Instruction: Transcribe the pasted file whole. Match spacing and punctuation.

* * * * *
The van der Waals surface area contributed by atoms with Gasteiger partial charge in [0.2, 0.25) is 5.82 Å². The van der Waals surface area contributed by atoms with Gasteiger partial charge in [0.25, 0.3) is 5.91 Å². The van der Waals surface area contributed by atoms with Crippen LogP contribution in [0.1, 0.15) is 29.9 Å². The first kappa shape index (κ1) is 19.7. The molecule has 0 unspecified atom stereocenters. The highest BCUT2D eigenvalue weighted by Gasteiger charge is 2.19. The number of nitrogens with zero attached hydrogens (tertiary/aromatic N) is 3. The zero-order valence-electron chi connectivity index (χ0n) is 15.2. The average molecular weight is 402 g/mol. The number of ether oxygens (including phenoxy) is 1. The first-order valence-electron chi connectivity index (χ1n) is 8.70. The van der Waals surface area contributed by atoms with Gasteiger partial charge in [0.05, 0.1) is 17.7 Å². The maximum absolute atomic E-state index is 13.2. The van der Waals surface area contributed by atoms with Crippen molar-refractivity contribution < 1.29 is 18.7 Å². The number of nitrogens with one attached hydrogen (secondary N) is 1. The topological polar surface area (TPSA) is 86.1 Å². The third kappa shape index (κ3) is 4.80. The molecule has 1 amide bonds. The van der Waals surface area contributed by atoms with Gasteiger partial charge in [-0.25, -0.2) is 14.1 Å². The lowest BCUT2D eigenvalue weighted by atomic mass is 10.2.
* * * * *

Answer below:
The van der Waals surface area contributed by atoms with Gasteiger partial charge in [0.2, 0.25) is 5.82 Å². The van der Waals surface area contributed by atoms with Gasteiger partial charge in [0.25, 0.3) is 5.91 Å². The van der Waals surface area contributed by atoms with Crippen LogP contribution in [0.1, 0.15) is 29.9 Å². The first kappa shape index (κ1) is 19.7. The molecule has 0 unspecified atom stereocenters. The highest BCUT2D eigenvalue weighted by Gasteiger charge is 2.19. The number of nitrogens with zero attached hydrogens (tertiary/aromatic N) is 3. The zero-order valence-electron chi connectivity index (χ0n) is 15.2. The average molecular weight is 402 g/mol. The number of ether oxygens (including phenoxy) is 1. The first-order valence-electron chi connectivity index (χ1n) is 8.70. The van der Waals surface area contributed by atoms with Gasteiger partial charge in [0.05, 0.1) is 17.7 Å². The maximum absolute atomic E-state index is 13.2. The van der Waals surface area contributed by atoms with Crippen molar-refractivity contribution < 1.29 is 18.7 Å². The number of nitrogens with one attached hydrogen (secondary N) is 1. The topological polar surface area (TPSA) is 86.1 Å². The third kappa shape index (κ3) is 4.80. The molecule has 1 amide bonds. The van der Waals surface area contributed by atoms with Gasteiger partial charge in [-0.25, -0.2) is 14.1 Å². The lowest BCUT2D eigenvalue weighted by atomic mass is 10.2.